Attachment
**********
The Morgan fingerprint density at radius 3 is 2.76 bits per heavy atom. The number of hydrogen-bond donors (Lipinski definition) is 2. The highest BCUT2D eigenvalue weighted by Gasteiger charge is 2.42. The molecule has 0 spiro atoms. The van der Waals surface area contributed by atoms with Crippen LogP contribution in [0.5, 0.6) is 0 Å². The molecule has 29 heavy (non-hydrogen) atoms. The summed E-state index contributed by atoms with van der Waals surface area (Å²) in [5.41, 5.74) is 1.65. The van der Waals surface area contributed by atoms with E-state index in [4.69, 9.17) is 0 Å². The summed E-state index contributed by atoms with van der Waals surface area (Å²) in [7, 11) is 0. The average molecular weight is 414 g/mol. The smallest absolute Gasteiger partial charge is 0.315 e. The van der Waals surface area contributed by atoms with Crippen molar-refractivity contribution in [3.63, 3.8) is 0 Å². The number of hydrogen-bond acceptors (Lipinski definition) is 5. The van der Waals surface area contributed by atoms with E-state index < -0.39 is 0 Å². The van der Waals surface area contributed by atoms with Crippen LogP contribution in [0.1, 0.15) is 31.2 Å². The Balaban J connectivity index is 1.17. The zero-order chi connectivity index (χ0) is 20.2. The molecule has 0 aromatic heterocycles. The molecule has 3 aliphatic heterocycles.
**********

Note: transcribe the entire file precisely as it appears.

The Morgan fingerprint density at radius 3 is 2.76 bits per heavy atom. The number of hydrogen-bond donors (Lipinski definition) is 2. The highest BCUT2D eigenvalue weighted by Gasteiger charge is 2.42. The molecule has 0 spiro atoms. The van der Waals surface area contributed by atoms with Crippen LogP contribution in [0.5, 0.6) is 0 Å². The molecule has 29 heavy (non-hydrogen) atoms. The summed E-state index contributed by atoms with van der Waals surface area (Å²) in [5.41, 5.74) is 1.65. The van der Waals surface area contributed by atoms with E-state index in [4.69, 9.17) is 0 Å². The summed E-state index contributed by atoms with van der Waals surface area (Å²) in [7, 11) is 0. The average molecular weight is 414 g/mol. The smallest absolute Gasteiger partial charge is 0.315 e. The van der Waals surface area contributed by atoms with Crippen molar-refractivity contribution in [3.63, 3.8) is 0 Å². The number of hydrogen-bond acceptors (Lipinski definition) is 5. The van der Waals surface area contributed by atoms with E-state index < -0.39 is 0 Å². The van der Waals surface area contributed by atoms with Crippen LogP contribution in [0.1, 0.15) is 31.2 Å². The Balaban J connectivity index is 1.17. The zero-order chi connectivity index (χ0) is 20.2. The molecule has 0 aromatic heterocycles. The molecule has 3 aliphatic heterocycles.